One concern weighs on vendors as Stony Hill Market reopens
Although vendors are elated that the multimillion-dollar renovation at the Stony Hill Market in St Andrew has been completed and the facility is again open for business, they still have one major plea. That is for persons who are not willing to...
Although vendors are elated that the multimillion-dollar renovation at the Stony Hill Market in St Andrew has been completed and the facility is again open for business, they still have one major plea.
That is for persons who are not willing to sell year-round to not get a stall which would then be closed for months, while others willing to occupy it are forced to stay out on the streets.
They raised this concern with The Gleaner after the market was officially reopened on Thursday by Kingston Mayor Delroy Williams, saying that they will bring to issue the attention of the Kingston and St Andrew Municipal Corporation (KSAMC).
That could be problematic for persons like Verona Marshall, who has been selling inside the Stony Hill Market for the last 30 years and wants the opportunity to get a new stall at the front of the market, which she may only occupy for some months of the year.
According to Marshall, she at times spends five or six months in Jamaica and the rest of a year overseas.
“By November now, I come back and spend another six months,” Marshall told The Gleaner.
“I lock my thing, but my market fee pay … . I leave my stuff in there, so ... I pay it every week,” she said.
Marshall believes it is fair for her to choose to close her stall while she is overseas.
Some vendors disagree, noting that, with limited space available, some persons who have the intention to sell year-round are left in the lurch and could have been making better use of the space to generate a more continuous income.
Farmer Christine Dennie, who sells ripe bananas and plantains on the steps of the market, is happy that the facility is now reopening, and would like the opportunity to secure a stall inside.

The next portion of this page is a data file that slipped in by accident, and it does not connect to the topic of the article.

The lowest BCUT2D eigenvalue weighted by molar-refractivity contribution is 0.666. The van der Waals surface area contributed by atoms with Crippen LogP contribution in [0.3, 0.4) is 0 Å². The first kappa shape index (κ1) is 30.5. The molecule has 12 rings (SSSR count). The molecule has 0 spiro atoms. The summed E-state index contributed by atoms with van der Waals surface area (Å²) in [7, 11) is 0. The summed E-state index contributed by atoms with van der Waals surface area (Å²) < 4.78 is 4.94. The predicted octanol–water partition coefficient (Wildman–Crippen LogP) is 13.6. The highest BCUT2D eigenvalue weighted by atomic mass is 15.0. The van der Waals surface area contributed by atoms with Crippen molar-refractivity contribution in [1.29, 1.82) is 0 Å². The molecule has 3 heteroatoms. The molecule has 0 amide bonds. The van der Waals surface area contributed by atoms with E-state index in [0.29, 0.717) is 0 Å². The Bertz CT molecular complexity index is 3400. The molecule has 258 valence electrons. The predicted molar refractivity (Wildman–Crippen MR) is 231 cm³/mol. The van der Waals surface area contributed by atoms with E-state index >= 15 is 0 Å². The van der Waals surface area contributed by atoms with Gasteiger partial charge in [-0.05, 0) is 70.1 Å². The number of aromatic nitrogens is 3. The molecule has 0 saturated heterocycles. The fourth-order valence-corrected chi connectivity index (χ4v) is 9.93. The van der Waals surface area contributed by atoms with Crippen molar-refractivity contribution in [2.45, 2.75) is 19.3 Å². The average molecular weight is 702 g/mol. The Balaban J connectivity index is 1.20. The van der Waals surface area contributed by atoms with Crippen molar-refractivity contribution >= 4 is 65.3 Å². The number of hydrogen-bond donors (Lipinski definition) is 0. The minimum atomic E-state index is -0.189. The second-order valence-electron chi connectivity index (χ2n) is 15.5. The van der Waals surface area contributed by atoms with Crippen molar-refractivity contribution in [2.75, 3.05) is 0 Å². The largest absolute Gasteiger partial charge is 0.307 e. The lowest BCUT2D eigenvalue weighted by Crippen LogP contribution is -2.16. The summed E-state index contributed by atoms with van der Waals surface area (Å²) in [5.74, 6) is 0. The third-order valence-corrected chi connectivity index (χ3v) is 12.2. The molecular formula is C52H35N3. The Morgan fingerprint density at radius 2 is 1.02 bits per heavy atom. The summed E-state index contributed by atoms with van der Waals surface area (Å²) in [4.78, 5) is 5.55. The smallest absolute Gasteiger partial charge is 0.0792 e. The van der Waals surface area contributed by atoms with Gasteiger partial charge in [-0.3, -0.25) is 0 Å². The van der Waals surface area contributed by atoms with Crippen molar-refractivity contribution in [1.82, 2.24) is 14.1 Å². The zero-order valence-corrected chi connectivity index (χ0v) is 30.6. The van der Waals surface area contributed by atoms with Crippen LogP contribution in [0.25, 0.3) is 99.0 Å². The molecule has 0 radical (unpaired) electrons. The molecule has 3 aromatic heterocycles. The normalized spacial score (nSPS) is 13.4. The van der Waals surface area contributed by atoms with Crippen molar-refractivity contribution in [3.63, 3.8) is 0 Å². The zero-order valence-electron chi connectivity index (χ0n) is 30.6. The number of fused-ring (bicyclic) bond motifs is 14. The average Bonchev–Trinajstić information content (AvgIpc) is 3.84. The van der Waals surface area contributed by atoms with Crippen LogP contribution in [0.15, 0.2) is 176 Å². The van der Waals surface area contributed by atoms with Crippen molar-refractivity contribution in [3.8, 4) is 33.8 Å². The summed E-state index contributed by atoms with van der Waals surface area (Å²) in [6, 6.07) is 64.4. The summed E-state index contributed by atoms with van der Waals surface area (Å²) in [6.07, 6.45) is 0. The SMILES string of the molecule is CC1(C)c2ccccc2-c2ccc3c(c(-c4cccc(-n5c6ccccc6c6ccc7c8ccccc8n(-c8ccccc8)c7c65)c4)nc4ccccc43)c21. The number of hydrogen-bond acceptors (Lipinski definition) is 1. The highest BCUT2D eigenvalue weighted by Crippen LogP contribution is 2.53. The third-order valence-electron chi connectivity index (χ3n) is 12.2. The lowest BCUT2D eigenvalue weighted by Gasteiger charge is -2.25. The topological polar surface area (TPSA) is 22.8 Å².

“I’m so excited. I don’t get any stall. I want to register to get a stall in there. I don’t know if it’s full yet. I would want one of the shops,” Dennie told The Gleaner on Thursday.
Esreen Bailey, who said she watched the condition in the market deteriorate over the 26 years she has been selling at a cookshop inside the facility, is elated they have a newly renovated building.
“The condition was not good. It was unbearable because sometimes rain fall and we wet up. We didn’t have any sanitary facility, sometimes no water, and it has been rough. So we feel so good now that we see this come true,” Bailey, who gave the vote of thanks on behalf of all vendors, told The Gleaner.
“We feel happy, everlasting joy,” she added.
In his address, Mayor Williams said that the KSAMC, of which he is chairman, is committed to the transformation of municipal infrastructure in Kingston and St Andrew.
“ ... We realise, if we don’t begin to take steps to restore, to repair and to replace where that is necessary, then what will eventually happen is that you would just have a general deterioration of municipal infrastructure, which would then have its own consequences on commerce and the economy of the city,” he said.
“In order to keep the economy of the city vibrant and to keep commerce going, and to keep jobs or continue to generate jobs and foster business opportunities for persons within the municipality, then you have to focus on the infrastructure of your municipality,” Williams added.
The Jubilee Market in downtown Kingston and the Stony Hill Market, which have been renovated at a combined cost of some $50 million, were originally scheduled to be reopened in February 2022. The KSAMC will open the Jubilee Market next.